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Bamboo seeds are brown rubies

October 21, 2012

Dokmai Garden VIP card holder Barbara from Germany visited us yesterday. At lunch she displayed a wonderful collection of bamboo seeds. I felt like a jeweler at a Burmese ruby market – bamboo seeds are rare and expensive!

She graciously shared her collection with us, a most generous gift as I estimate the seeds are worth ten thousand Baht. She had bought them from the German seed trader ‘Exotic Plants‘.

A comprehensive sowing instruction I am going to follow is found here:

My only bamboo book, mostly on temperate species though, is Ted Jordan Meredith’s (2001) ‘Bamboos for Gardens’ (Timber Press). Dokmai Dogma readers are welcome to share their book suggestions.

Please remember that tropical bamboos are often docile clump-formers, not aggressive runners like many temperate bamboos. A temperate runner like Phyllostachys nigra will not thrive well in this climate, and so cause no problem and can only be grown in a shady and moist corner of your monsoon garden where its black culms adds to the cooling sensation.

Why would you plant bamboo seeds? In many cases that is the only option to get a certain species, since clumps with soil may not be legal to transfer across political borders. Secondly, it is a joy to follow a plant from its birth. Thirdly, you end up with a new genotype, a new clone, which nobody else has. Fourthly such a clone may live for many decades.

I keep you posted about their progress!

Text & Photo: Eric Danell

(Precipitation report: no measurable rain at all for two weeks, hitherto only 7 mm of rain in October. The dry season has begun with full force one month too early. Due to El Nino Chiang Mai should not expect a decent rainy period for at least another eight months, spare an occasional shower.)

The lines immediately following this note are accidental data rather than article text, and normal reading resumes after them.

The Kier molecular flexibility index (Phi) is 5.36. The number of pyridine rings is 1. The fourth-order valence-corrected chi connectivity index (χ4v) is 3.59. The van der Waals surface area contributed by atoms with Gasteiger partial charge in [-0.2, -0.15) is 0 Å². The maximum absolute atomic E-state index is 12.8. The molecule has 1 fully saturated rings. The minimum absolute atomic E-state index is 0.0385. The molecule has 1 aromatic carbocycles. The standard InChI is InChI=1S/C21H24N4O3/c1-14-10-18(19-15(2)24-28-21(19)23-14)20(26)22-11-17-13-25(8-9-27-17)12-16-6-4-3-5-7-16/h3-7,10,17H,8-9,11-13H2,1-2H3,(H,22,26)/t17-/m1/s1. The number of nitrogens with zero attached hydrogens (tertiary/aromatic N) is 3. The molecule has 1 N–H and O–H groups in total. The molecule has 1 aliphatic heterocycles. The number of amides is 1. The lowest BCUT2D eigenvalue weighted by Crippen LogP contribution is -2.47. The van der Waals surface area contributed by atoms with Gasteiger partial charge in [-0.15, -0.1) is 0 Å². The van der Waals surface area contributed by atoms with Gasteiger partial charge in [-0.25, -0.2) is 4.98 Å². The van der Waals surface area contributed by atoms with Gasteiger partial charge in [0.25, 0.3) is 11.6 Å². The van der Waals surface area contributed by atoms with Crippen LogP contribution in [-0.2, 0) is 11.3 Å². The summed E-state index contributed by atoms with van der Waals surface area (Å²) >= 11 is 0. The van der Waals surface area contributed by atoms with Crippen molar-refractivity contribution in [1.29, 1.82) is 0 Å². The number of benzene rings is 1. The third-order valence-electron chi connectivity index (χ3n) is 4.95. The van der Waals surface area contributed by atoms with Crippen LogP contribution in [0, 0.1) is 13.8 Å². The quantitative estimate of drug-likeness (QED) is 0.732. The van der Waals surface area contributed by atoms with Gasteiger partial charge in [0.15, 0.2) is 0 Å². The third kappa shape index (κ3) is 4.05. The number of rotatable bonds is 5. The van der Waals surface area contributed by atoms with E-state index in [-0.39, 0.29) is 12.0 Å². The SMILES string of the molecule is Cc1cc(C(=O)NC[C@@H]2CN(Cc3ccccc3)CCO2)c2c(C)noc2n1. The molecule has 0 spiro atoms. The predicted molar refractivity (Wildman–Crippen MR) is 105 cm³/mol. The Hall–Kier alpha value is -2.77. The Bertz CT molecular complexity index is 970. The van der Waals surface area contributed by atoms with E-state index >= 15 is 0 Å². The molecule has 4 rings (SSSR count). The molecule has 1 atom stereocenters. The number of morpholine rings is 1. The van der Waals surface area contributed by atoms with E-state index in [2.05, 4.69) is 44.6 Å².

4 Comments leave one →
  1. David Cooke permalink
    October 21, 2012 10:56 AM

    I tried with Phyllostachys and Fargesia nitida seeds (Fargesia bloomed simultaneously all over the world, that’s it for the next150 years), and although they germinated alright they seemed to be very susceptible to dieing off. Judging by the number of Fargesia varieties that then appeared since 1990 or so, other people were having more success.
    And by the way Phyllostachys nigra as we see it in gardens is in fact Ph. nigra ‘nigra’, the stem form to be found in nature has uninteresting black blotches along its stem.
    I remember customers not wanting to buy and install a rhizome prevention PVC system (expensive to buy and to install, 70 cm deep) and then their calling me a few years later to come and get rid of the dreaded Phyllostachys. 5 meters a year subterranean rhizomes, invisible until they reappear in a neighbour’s lawn or cellar.

    • October 22, 2012 9:27 AM

      Very interesting information! The seedlings can turn out in any way, so this is a long term project to evaluate their qualities.


  2. October 21, 2012 5:35 PM

    How incredibly excited you must be! Please keep us posted as they germinate and grow!!

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